Seeks Resolution by Consensus

States are encouraged to resolve disputes by consultation and agreement.  There must be an attempt to resolve the dispute by consultation.  The parties may seek the assistance of a third party to resolve the differences.  This may proceed by conciliation, mediation or other similar process.

If a resolution cannot be agreed, the parties may proceed to the dispute settlement panel. If the state fails to consult or respond within a certain period, a member can request the establishment of a WTO dispute settlement panel.  If a solution is not reached within 60 days after the request or consultation, a panel may be sought.


The dispute settlement panel is made up of three panellists.  Five may be requested.  The WTO secretariat names proposed panellists and the parties may object if they have a compelling reason.

Panels usually comprise three individuals from third countries who consider the dispute, ascertain the facts and seek to resolve the dispute informally, if possible. Otherwise they will make a recommendation for resolution.

If the panel cannot be agreed within 21 days, the WTO Director General in consultation with the chairman of the dispute settlement body  (the General Council) and the relevant committee appoint panellists, bearing in mind the particular consideration relevant to the case. The panellists do not represent any government or body, they must be made up of third party states unless otherwise agreed.

The dispute settlement panel notionally assists the Council (the dispute settlement body/ DSB) in making an objective assessment of the matter including the facts and the application of the relevant agreement to them.  It  makes findings that assist the dispute settlement body to make recommendations and rulings to resolve the dispute.The final version of the panel’s report is distributed first to the parties; two weeks later it is circulated to all the members of the WTO.

In practice, the Council as dispute settlement body decides the dispute based on the panel’s recommendation. The recommendation may be rejected only by consensus which would require the support of the relevant countries, so that the recommendation is effectively binding.

Panel reports are adopted by the General Council/ dispute settlement body within 60 days unless the party notifies the body that there is to be an appeal or it is decided by consensus not to accept it or report.


The decision of a panel may be appealed to an Appellate Body. Either party can appeal within 90 days. The process may take a year to 15 months.

The appellate body is an appeal board made up of seven persons.  Three will serve in any case.  They must be recognised authorities, demonstrate expertise in trade law and the WTO agreement.

An appeal relates to the legal issues in  the panel report and matters of interpretation.  The proceedings of the appellate body are held in private and individual opinions of members are not expressed.  The body may uphold or reverse the finding and conclusion.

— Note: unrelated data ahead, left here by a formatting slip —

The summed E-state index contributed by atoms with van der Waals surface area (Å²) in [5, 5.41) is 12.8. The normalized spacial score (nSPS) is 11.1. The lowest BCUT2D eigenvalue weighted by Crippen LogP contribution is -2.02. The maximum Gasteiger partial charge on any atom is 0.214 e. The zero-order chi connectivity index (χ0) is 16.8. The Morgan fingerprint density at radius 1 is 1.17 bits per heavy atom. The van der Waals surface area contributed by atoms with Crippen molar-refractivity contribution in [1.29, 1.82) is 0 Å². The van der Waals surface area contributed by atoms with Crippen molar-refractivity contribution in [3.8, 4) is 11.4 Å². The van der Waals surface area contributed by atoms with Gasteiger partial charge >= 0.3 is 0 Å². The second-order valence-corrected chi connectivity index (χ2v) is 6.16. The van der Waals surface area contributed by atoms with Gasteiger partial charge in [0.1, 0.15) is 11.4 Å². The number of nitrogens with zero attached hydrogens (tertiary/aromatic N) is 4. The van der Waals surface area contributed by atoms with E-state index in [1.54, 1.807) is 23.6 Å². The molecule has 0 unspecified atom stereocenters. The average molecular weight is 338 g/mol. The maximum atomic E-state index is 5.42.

Decision and Enforcement

The Council adopting the recommendations of the panel or the Appellate Body makes its decision A similar negative consensus rule applies to its rejection (effectively making it binding).

Within thirty days of the adoption of the report, the member concerned is to inform the DSB of its intentions in respect of implementation of the recommendations and rulings. If the member explains that it is impracticable to comply immediately with the recommendations and rulings, it is to have a “reasonable period of time” in which to comply. This reasonable amount of time should not exceed 15 months.

If no agreement is reached about the reasonable period for compliance, that issue is to be the subject of binding arbitration; the arbitrator is to be appointed by agreement of the parties. If there is a disagreement as to the satisfactory nature of the measures adopted by the respondent state to comply with the report, that disagreement is to be decided by a panel, if possible the same panel that heard the original dispute.

The DSU provides that even if the respondent asserts that it has complied with the recommendation in a report, and even if the complainant party or the panel accepts that assertion, the DSB is supposed to keep the implementation of the recommendations under surveillance

The state member is obliged to modify or withdraw the policy or practice or modify it so that it is in conformity with the state’s obligations in accordance with the decision.

If it does not do so, the Council may permit countermeasures by the aggrieved state by way of suspension of trade concessions or obligations of equivalent value. The level is to be subject to arbitration.

The decisions under the dispute settlement understanding may have a precedent like effect.  Although they are not legal determinations,  they be relevant to future disputes.